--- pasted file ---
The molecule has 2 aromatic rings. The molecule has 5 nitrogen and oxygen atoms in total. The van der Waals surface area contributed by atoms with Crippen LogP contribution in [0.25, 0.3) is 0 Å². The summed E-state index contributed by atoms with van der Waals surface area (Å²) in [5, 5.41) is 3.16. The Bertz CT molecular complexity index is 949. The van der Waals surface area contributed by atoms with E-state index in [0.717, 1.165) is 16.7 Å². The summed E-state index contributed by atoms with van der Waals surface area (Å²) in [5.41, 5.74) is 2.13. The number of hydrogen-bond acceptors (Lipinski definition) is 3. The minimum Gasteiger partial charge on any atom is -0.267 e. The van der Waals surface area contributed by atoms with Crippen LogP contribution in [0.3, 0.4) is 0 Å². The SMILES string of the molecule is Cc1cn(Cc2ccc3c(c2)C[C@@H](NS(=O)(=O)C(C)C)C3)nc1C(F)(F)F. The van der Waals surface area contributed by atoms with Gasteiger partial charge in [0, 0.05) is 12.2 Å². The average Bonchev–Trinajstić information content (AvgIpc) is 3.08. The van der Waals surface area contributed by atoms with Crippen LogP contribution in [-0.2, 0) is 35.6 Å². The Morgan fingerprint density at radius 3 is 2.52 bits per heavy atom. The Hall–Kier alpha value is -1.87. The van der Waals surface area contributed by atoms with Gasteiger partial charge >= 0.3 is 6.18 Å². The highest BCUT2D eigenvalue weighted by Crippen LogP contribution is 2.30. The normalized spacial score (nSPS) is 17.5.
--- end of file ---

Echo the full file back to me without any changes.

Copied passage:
The molecule has 2 aromatic rings. The molecule has 5 nitrogen and oxygen atoms in total. The van der Waals surface area contributed by atoms with Crippen LogP contribution in [0.25, 0.3) is 0 Å². The summed E-state index contributed by atoms with van der Waals surface area (Å²) in [5, 5.41) is 3.16. The Bertz CT molecular complexity index is 949. The van der Waals surface area contributed by atoms with E-state index in [0.717, 1.165) is 16.7 Å². The summed E-state index contributed by atoms with van der Waals surface area (Å²) in [5.41, 5.74) is 2.13. The number of hydrogen-bond acceptors (Lipinski definition) is 3. The minimum Gasteiger partial charge on any atom is -0.267 e. The van der Waals surface area contributed by atoms with Crippen LogP contribution in [0.3, 0.4) is 0 Å². The SMILES string of the molecule is Cc1cn(Cc2ccc3c(c2)C[C@@H](NS(=O)(=O)C(C)C)C3)nc1C(F)(F)F. The van der Waals surface area contributed by atoms with Gasteiger partial charge in [0, 0.05) is 12.2 Å². The average Bonchev–Trinajstić information content (AvgIpc) is 3.08. The van der Waals surface area contributed by atoms with Crippen LogP contribution in [-0.2, 0) is 35.6 Å². The Morgan fingerprint density at radius 3 is 2.52 bits per heavy atom. The Hall–Kier alpha value is -1.87. The van der Waals surface area contributed by atoms with Gasteiger partial charge >= 0.3 is 6.18 Å². The highest BCUT2D eigenvalue weighted by Crippen LogP contribution is 2.30. The normalized spacial score (nSPS) is 17.5.